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gTLD Registry Advisory: Correction of non-compliant ROIDs

Publication Date: 26 August 2015


This advisory intends to provide Registries using non-compliant Repository Object Identifiers (ROIDs) with the requirements to correct such ROIDs, while reducing impact on third parties.

The terms "MAY", "MUST", "MUST NOT", "RECOMMENDED", "REQUIRED", "SHOULD" and "SHOULD NOT" are used to indicate the requirement level in accordance with RFC 2119, which is available at [TXT, 5 KB].


Per Specification 6 of the new gTLD registry agreement and the Functional Specifications Appendix of most legacy gTLDs, according to RFC 5730 (, a globally unique identifier MUST be assigned to every object when the object is created. Registries must register their EPP Repository identifier with IANA (

Per the Registry Agreement, the use of ROIDs is required, at least, in the RDDS output, data escrow, BRDA, EPP and TMDB LORDN files.

ROID format will be verified during Pre-Delegation Testing (PDT) as part of the Whois tests cases. The verification will confirm the following:

  1. The ROID is properly formatted as described in RFC 5730; and
  2. The repository identifier is registered with IANA.

Starting on 2 November 2015, this verification will report warnings (no failures) for deviations, and strict enforcement for deviations (with failures) will start on 31 January 2016.

ROID correction plan requirements:

To update any non-compliant ROIDs, the following actions are required from the registry:

  1. The Registry MUST register their EPP Repository identifier with IANA. It is RECOMMENDED to use one suffix per TLD, where possible, with the purpose of uniqueness (e.g., use the TLD as the suffix for the ROID).
  2. The Registry MUST use a unique-per-object ROID in the format specified in RFC 5730.
  3. The Registry MUST notify all affected registrars of the upcoming change in the current ROIDs, specifying the date of the change and the transition plan.
  4. The Registry MUST provide the affected registrars and ICANN (through a Naming Services portal case), one of the following:
    1. The mapping of the old to the new ROIDs; or,
    2. A conversion algorithm to obtain the new ROIDs from the old ROID values.
  5. The Registry SHOULD maintain a ROID transition period for at least one month after the ROID update, during which SRS transactions using either old or new ROIDs are supported.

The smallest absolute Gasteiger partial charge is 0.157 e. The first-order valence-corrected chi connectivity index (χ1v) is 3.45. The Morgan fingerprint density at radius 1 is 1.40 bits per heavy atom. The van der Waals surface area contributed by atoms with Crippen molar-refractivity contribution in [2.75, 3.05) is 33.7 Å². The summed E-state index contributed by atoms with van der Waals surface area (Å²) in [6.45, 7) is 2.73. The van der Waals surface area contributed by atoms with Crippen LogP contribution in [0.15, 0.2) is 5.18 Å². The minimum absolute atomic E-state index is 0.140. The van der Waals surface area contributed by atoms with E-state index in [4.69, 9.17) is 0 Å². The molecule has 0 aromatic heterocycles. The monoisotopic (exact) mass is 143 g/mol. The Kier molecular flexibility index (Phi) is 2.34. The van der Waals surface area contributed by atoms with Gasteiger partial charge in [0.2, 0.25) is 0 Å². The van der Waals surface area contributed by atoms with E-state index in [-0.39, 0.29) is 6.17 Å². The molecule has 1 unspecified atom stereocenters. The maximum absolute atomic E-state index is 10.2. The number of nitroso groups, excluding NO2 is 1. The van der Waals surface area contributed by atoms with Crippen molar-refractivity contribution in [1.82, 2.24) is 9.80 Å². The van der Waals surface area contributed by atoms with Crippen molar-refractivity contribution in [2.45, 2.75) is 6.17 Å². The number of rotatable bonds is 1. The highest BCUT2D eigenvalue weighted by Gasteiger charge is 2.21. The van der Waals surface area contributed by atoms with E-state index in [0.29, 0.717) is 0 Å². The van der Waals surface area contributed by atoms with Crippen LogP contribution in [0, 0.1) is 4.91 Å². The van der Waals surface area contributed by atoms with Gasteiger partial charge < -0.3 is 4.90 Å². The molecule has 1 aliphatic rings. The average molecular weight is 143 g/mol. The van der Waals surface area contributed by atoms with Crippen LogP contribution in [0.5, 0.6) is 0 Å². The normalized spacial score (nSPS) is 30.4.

Domain Name System
Internationalized Domain Name ,IDN,"IDNs are domain names that include characters used in the local representation of languages that are not written with the twenty-six letters of the basic Latin alphabet ""a-z"". An IDN can contain Latin letters with diacritical marks, as required by many European languages, or may consist of characters from non-Latin scripts such as Arabic or Chinese. Many languages also use other types of digits than the European ""0-9"". The basic Latin alphabet together with the European-Arabic digits are, for the purpose of domain names, termed ""ASCII characters"" (ASCII = American Standard Code for Information Interchange). These are also included in the broader range of ""Unicode characters"" that provides the basis for IDNs. The ""hostname rule"" requires that all domain names of the type under consideration here are stored in the DNS using only the ASCII characters listed above, with the one further addition of the hyphen ""-"". The Unicode form of an IDN therefore requires special encoding before it is entered into the DNS. The following terminology is used when distinguishing between these forms: A domain name consists of a series of ""labels"" (separated by ""dots""). The ASCII form of an IDN label is termed an ""A-label"". All operations defined in the DNS protocol use A-labels exclusively. The Unicode form, which a user expects to be displayed, is termed a ""U-label"". The difference may be illustrated with the Hindi word for ""test"" — परीका — appearing here as a U-label would (in the Devanagari script). A special form of ""ASCII compatible encoding"" (abbreviated ACE) is applied to this to produce the corresponding A-label: xn--11b5bs1di. A domain name that only includes ASCII letters, digits, and hyphens is termed an ""LDH label"". Although the definitions of A-labels and LDH-labels overlap, a name consisting exclusively of LDH labels, such as"""" is not an IDN."